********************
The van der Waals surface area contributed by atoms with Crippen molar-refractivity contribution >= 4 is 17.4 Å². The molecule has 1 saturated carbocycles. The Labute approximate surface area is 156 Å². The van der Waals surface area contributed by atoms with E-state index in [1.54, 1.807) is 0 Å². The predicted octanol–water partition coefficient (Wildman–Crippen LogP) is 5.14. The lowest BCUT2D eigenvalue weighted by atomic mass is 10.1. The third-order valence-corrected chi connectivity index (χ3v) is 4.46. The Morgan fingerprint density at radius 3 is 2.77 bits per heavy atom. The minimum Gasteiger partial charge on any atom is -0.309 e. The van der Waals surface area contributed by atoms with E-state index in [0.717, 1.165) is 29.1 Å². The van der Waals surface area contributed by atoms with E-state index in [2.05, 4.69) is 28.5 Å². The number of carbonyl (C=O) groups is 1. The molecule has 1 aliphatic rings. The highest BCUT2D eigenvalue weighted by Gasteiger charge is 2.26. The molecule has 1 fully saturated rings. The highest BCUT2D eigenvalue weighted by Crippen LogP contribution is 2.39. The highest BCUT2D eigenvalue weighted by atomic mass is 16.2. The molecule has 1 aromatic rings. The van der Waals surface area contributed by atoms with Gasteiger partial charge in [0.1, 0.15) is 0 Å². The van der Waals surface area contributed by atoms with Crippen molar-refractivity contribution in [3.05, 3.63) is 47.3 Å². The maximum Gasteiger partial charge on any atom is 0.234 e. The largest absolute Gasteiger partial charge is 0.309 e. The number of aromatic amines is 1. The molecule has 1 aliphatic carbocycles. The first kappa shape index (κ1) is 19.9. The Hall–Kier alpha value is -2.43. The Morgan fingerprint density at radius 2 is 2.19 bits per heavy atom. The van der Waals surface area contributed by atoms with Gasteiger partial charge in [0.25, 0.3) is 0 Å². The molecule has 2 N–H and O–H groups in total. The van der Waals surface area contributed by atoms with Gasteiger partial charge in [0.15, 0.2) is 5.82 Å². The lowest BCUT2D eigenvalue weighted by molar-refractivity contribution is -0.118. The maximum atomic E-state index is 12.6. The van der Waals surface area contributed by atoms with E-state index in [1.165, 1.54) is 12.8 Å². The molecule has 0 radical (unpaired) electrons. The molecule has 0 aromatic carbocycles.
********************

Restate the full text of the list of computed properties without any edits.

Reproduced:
The van der Waals surface area contributed by atoms with Crippen molar-refractivity contribution >= 4 is 17.4 Å². The molecule has 1 saturated carbocycles. The Labute approximate surface area is 156 Å². The van der Waals surface area contributed by atoms with E-state index in [1.54, 1.807) is 0 Å². The predicted octanol–water partition coefficient (Wildman–Crippen LogP) is 5.14. The lowest BCUT2D eigenvalue weighted by atomic mass is 10.1. The third-order valence-corrected chi connectivity index (χ3v) is 4.46. The Morgan fingerprint density at radius 3 is 2.77 bits per heavy atom. The minimum Gasteiger partial charge on any atom is -0.309 e. The van der Waals surface area contributed by atoms with E-state index in [0.717, 1.165) is 29.1 Å². The van der Waals surface area contributed by atoms with E-state index in [2.05, 4.69) is 28.5 Å². The number of carbonyl (C=O) groups is 1. The molecule has 1 aliphatic rings. The highest BCUT2D eigenvalue weighted by Gasteiger charge is 2.26. The molecule has 1 fully saturated rings. The highest BCUT2D eigenvalue weighted by Crippen LogP contribution is 2.39. The highest BCUT2D eigenvalue weighted by atomic mass is 16.2. The molecule has 1 aromatic rings. The van der Waals surface area contributed by atoms with Gasteiger partial charge in [0.1, 0.15) is 0 Å². The van der Waals surface area contributed by atoms with Crippen molar-refractivity contribution in [3.05, 3.63) is 47.3 Å². The maximum Gasteiger partial charge on any atom is 0.234 e. The largest absolute Gasteiger partial charge is 0.309 e. The number of aromatic amines is 1. The molecule has 1 aliphatic carbocycles. The first kappa shape index (κ1) is 19.9. The Hall–Kier alpha value is -2.43. The Morgan fingerprint density at radius 2 is 2.19 bits per heavy atom. The van der Waals surface area contributed by atoms with Gasteiger partial charge in [0.25, 0.3) is 0 Å². The molecule has 2 N–H and O–H groups in total. The van der Waals surface area contributed by atoms with Gasteiger partial charge in [0.15, 0.2) is 5.82 Å². The lowest BCUT2D eigenvalue weighted by molar-refractivity contribution is -0.118. The maximum atomic E-state index is 12.6. The van der Waals surface area contributed by atoms with E-state index in [1.165, 1.54) is 12.8 Å². The molecule has 0 radical (unpaired) electrons. The molecule has 0 aromatic carbocycles.